Following approval by our local ethical committee (no. 276/2020/CE), we conducted a retrospective review of 192 consecutive patients who underwent lumbar arthrodesis with PPS for DLSS with two different techniques: fluoroscopy-assisted (FA group) and CT navigation (CTNav group). Surgical procedures were performed by the senior author (G.S.) and his assistant (G.L.R.). All patients signed a written informed consent before surgery. Inclusion criteria for the study were: (1) age at surgery between 18 and 75 years, (2) low back pain (LBP) with radicular irradiation in the lower limbs, (3) claudicatio neurogena, and (4) failed conservative treatment for at least 6 months. Diagnosis of DLSS was confirmed with standard standing AP and lateral X-ray of the lumbar spine, flexion–extension X-rays, and lumbar spine magnetic resonance imaging (MRI). Patients with a previous history of instrumented spine surgery as well as osteopenia defined as lumbar T-score < −1 SD on dual energy X-ray absorptiometry were excluded from the study. All patients operated on before March 2020 were assigned to the FA group; after March 2020, all patients were operated on with CT navigation technique. Demographics, intraoperative, clinical outcome, and radiological data were recorded.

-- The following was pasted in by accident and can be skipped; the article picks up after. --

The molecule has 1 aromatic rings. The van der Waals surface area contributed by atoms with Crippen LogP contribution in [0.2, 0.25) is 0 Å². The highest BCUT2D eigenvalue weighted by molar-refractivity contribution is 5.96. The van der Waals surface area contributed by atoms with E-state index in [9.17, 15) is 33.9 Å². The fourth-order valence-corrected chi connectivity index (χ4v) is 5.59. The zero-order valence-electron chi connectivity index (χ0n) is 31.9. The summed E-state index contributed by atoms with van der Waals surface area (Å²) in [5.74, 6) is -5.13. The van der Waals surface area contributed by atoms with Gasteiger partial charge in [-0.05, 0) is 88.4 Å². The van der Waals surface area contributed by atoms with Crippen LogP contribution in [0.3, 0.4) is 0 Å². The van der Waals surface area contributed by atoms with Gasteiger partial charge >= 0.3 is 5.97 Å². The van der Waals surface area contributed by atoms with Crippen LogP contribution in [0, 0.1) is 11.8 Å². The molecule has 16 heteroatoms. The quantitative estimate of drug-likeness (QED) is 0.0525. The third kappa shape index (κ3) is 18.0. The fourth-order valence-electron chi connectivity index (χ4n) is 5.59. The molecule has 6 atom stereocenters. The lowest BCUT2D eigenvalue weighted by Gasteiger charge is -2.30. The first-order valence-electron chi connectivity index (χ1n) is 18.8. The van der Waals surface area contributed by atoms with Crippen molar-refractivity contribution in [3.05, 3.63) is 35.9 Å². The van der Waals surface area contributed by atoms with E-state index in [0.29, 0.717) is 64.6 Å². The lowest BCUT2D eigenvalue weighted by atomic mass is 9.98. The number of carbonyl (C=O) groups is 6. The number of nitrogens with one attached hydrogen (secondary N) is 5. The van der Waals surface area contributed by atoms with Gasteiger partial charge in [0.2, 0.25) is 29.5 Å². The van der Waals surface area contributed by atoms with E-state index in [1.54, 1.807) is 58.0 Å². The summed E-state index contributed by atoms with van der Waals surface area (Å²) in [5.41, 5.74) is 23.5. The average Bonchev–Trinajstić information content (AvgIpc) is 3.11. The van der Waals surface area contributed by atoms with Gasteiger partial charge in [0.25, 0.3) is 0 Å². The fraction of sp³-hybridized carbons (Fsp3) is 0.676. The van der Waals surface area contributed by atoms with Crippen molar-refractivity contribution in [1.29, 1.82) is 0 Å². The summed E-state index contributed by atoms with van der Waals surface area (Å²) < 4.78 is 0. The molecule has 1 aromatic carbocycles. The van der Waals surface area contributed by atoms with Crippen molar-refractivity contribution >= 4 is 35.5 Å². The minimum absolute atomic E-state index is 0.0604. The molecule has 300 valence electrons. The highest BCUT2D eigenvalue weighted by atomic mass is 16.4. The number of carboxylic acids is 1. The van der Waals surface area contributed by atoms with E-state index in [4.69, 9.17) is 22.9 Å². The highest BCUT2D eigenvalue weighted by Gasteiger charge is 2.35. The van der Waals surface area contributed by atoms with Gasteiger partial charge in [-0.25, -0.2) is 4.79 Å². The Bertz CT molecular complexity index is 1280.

Surgical technique